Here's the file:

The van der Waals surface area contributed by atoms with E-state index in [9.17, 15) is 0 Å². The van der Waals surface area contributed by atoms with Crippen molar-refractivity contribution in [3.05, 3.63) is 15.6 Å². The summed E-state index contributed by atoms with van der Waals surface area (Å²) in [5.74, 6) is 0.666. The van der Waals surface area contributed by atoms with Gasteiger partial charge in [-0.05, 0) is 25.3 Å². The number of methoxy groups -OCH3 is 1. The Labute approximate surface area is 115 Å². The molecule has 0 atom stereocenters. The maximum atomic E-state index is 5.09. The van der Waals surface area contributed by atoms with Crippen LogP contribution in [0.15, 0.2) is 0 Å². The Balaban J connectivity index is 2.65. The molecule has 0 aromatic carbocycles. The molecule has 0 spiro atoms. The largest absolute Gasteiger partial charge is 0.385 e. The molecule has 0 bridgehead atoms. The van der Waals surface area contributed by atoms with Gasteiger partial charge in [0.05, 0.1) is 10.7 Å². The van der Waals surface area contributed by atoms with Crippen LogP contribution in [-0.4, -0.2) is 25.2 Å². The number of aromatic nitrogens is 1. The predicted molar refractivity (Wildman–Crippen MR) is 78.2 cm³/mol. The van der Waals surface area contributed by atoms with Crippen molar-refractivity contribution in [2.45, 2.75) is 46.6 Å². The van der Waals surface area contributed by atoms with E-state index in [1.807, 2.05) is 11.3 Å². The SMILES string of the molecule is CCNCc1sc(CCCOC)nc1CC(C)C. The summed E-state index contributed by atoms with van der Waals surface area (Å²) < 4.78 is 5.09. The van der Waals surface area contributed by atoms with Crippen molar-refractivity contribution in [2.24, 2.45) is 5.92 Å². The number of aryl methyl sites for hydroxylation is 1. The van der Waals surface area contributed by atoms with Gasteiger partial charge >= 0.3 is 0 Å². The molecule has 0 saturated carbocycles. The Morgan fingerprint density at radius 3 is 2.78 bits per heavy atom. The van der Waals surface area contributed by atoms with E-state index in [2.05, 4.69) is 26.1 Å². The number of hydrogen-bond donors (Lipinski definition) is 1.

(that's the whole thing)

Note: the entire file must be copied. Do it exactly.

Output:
The van der Waals surface area contributed by atoms with E-state index in [9.17, 15) is 0 Å². The van der Waals surface area contributed by atoms with Crippen molar-refractivity contribution in [3.05, 3.63) is 15.6 Å². The summed E-state index contributed by atoms with van der Waals surface area (Å²) in [5.74, 6) is 0.666. The van der Waals surface area contributed by atoms with Gasteiger partial charge in [-0.05, 0) is 25.3 Å². The number of methoxy groups -OCH3 is 1. The Labute approximate surface area is 115 Å². The molecule has 0 atom stereocenters. The maximum atomic E-state index is 5.09. The van der Waals surface area contributed by atoms with Crippen LogP contribution in [0.15, 0.2) is 0 Å². The Balaban J connectivity index is 2.65. The molecule has 0 aromatic carbocycles. The molecule has 0 spiro atoms. The largest absolute Gasteiger partial charge is 0.385 e. The molecule has 0 bridgehead atoms. The van der Waals surface area contributed by atoms with Gasteiger partial charge in [0.05, 0.1) is 10.7 Å². The van der Waals surface area contributed by atoms with Crippen LogP contribution in [-0.4, -0.2) is 25.2 Å². The number of aromatic nitrogens is 1. The predicted molar refractivity (Wildman–Crippen MR) is 78.2 cm³/mol. The van der Waals surface area contributed by atoms with Crippen molar-refractivity contribution in [2.45, 2.75) is 46.6 Å². The van der Waals surface area contributed by atoms with E-state index in [1.807, 2.05) is 11.3 Å². The SMILES string of the molecule is CCNCc1sc(CCCOC)nc1CC(C)C. The summed E-state index contributed by atoms with van der Waals surface area (Å²) < 4.78 is 5.09. The van der Waals surface area contributed by atoms with Crippen molar-refractivity contribution in [2.24, 2.45) is 5.92 Å². The number of aryl methyl sites for hydroxylation is 1. The van der Waals surface area contributed by atoms with Gasteiger partial charge >= 0.3 is 0 Å². The molecule has 0 saturated carbocycles. The Morgan fingerprint density at radius 3 is 2.78 bits per heavy atom. The van der Waals surface area contributed by atoms with E-state index in [2.05, 4.69) is 26.1 Å². The number of hydrogen-bond donors (Lipinski definition) is 1.